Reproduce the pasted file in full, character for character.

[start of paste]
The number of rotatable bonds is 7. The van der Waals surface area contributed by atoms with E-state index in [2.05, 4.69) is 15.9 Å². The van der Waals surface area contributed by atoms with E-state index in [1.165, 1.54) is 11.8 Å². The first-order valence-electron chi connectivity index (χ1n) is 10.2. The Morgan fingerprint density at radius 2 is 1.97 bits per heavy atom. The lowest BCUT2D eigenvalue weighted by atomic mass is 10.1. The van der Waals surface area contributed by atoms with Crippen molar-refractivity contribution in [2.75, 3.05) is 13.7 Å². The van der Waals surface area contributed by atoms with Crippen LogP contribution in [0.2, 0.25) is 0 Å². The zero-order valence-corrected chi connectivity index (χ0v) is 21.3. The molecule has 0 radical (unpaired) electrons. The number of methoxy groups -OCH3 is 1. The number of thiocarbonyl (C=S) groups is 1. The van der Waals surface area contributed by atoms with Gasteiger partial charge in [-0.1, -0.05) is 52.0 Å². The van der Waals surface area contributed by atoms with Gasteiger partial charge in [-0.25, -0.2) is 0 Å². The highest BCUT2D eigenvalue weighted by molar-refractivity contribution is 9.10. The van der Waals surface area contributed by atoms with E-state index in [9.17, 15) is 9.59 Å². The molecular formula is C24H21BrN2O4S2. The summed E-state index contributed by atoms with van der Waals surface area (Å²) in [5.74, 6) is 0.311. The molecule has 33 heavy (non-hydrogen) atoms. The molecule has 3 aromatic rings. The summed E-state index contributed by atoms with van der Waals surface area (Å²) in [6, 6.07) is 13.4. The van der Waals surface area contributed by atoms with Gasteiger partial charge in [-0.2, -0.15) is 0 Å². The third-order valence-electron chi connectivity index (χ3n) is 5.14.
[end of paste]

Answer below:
The number of rotatable bonds is 7. The van der Waals surface area contributed by atoms with E-state index in [2.05, 4.69) is 15.9 Å². The van der Waals surface area contributed by atoms with E-state index in [1.165, 1.54) is 11.8 Å². The first-order valence-electron chi connectivity index (χ1n) is 10.2. The Morgan fingerprint density at radius 2 is 1.97 bits per heavy atom. The lowest BCUT2D eigenvalue weighted by atomic mass is 10.1. The van der Waals surface area contributed by atoms with Crippen molar-refractivity contribution in [2.75, 3.05) is 13.7 Å². The van der Waals surface area contributed by atoms with Crippen LogP contribution in [0.2, 0.25) is 0 Å². The zero-order valence-corrected chi connectivity index (χ0v) is 21.3. The molecule has 0 radical (unpaired) electrons. The number of methoxy groups -OCH3 is 1. The number of thiocarbonyl (C=S) groups is 1. The van der Waals surface area contributed by atoms with Gasteiger partial charge in [-0.1, -0.05) is 52.0 Å². The van der Waals surface area contributed by atoms with Gasteiger partial charge in [-0.25, -0.2) is 0 Å². The highest BCUT2D eigenvalue weighted by molar-refractivity contribution is 9.10. The van der Waals surface area contributed by atoms with E-state index in [9.17, 15) is 9.59 Å². The molecular formula is C24H21BrN2O4S2. The summed E-state index contributed by atoms with van der Waals surface area (Å²) in [5.74, 6) is 0.311. The molecule has 33 heavy (non-hydrogen) atoms. The molecule has 3 aromatic rings. The summed E-state index contributed by atoms with van der Waals surface area (Å²) in [6, 6.07) is 13.4. The van der Waals surface area contributed by atoms with Gasteiger partial charge in [-0.2, -0.15) is 0 Å². The third-order valence-electron chi connectivity index (χ3n) is 5.14.